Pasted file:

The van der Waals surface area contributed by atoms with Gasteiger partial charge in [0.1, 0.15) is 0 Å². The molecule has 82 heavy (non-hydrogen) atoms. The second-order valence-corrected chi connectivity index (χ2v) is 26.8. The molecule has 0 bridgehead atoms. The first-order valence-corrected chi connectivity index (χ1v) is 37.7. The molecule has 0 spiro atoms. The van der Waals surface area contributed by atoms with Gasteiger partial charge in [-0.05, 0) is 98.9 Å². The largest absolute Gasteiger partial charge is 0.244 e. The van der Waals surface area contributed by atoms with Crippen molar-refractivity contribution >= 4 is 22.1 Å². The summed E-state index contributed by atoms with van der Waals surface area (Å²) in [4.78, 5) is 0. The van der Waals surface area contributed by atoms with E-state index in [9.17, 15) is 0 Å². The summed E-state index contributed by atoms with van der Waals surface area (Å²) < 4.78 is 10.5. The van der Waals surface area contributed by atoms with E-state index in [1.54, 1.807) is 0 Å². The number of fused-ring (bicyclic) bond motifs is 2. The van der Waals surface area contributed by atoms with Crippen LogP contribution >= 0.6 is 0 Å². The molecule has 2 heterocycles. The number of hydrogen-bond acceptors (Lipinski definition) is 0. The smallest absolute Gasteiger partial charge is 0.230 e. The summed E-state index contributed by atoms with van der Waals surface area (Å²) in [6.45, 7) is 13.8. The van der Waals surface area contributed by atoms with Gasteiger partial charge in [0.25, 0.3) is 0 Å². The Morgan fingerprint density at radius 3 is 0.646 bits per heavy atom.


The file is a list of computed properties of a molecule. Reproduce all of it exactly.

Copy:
The van der Waals surface area contributed by atoms with Gasteiger partial charge in [0.1, 0.15) is 0 Å². The molecule has 82 heavy (non-hydrogen) atoms. The second-order valence-corrected chi connectivity index (χ2v) is 26.8. The molecule has 0 bridgehead atoms. The first-order valence-corrected chi connectivity index (χ1v) is 37.7. The molecule has 0 spiro atoms. The van der Waals surface area contributed by atoms with Gasteiger partial charge in [-0.05, 0) is 98.9 Å². The largest absolute Gasteiger partial charge is 0.244 e. The van der Waals surface area contributed by atoms with Crippen molar-refractivity contribution >= 4 is 22.1 Å². The summed E-state index contributed by atoms with van der Waals surface area (Å²) in [4.78, 5) is 0. The van der Waals surface area contributed by atoms with E-state index in [9.17, 15) is 0 Å². The summed E-state index contributed by atoms with van der Waals surface area (Å²) < 4.78 is 10.5. The van der Waals surface area contributed by atoms with E-state index in [1.54, 1.807) is 0 Å². The number of fused-ring (bicyclic) bond motifs is 2. The van der Waals surface area contributed by atoms with Crippen LogP contribution >= 0.6 is 0 Å². The molecule has 2 heterocycles. The number of hydrogen-bond acceptors (Lipinski definition) is 0. The smallest absolute Gasteiger partial charge is 0.230 e. The summed E-state index contributed by atoms with van der Waals surface area (Å²) in [6.45, 7) is 13.8. The van der Waals surface area contributed by atoms with Gasteiger partial charge in [0.25, 0.3) is 0 Å². The Morgan fingerprint density at radius 3 is 0.646 bits per heavy atom.